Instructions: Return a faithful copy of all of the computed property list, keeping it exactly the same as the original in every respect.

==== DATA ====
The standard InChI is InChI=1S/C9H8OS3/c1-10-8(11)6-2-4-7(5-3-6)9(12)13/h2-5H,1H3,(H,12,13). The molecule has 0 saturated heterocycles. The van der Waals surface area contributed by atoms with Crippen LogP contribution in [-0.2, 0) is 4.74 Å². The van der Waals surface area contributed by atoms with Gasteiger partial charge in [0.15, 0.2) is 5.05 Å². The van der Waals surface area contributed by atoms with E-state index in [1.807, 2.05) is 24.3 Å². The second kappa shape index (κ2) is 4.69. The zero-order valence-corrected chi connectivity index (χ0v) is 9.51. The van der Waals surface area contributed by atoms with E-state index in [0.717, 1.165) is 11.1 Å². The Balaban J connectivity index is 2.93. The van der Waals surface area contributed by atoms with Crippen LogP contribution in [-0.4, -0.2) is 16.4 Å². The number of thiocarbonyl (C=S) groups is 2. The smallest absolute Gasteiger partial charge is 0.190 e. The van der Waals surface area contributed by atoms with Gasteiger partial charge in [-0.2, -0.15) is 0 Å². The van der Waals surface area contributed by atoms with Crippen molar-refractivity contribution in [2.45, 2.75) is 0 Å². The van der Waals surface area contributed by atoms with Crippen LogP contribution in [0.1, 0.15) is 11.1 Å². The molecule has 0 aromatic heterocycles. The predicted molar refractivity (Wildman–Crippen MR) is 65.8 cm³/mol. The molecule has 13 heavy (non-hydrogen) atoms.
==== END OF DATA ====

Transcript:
The standard InChI is InChI=1S/C9H8OS3/c1-10-8(11)6-2-4-7(5-3-6)9(12)13/h2-5H,1H3,(H,12,13). The molecule has 0 saturated heterocycles. The van der Waals surface area contributed by atoms with Crippen LogP contribution in [-0.2, 0) is 4.74 Å². The van der Waals surface area contributed by atoms with Gasteiger partial charge in [0.15, 0.2) is 5.05 Å². The van der Waals surface area contributed by atoms with E-state index in [1.807, 2.05) is 24.3 Å². The second kappa shape index (κ2) is 4.69. The zero-order valence-corrected chi connectivity index (χ0v) is 9.51. The van der Waals surface area contributed by atoms with E-state index in [0.717, 1.165) is 11.1 Å². The Balaban J connectivity index is 2.93. The van der Waals surface area contributed by atoms with Crippen LogP contribution in [-0.4, -0.2) is 16.4 Å². The number of thiocarbonyl (C=S) groups is 2. The smallest absolute Gasteiger partial charge is 0.190 e. The van der Waals surface area contributed by atoms with Gasteiger partial charge in [-0.2, -0.15) is 0 Å². The van der Waals surface area contributed by atoms with Crippen molar-refractivity contribution in [2.45, 2.75) is 0 Å². The van der Waals surface area contributed by atoms with Crippen LogP contribution in [0.1, 0.15) is 11.1 Å². The molecule has 0 aromatic heterocycles. The predicted molar refractivity (Wildman–Crippen MR) is 65.8 cm³/mol. The molecule has 13 heavy (non-hydrogen) atoms.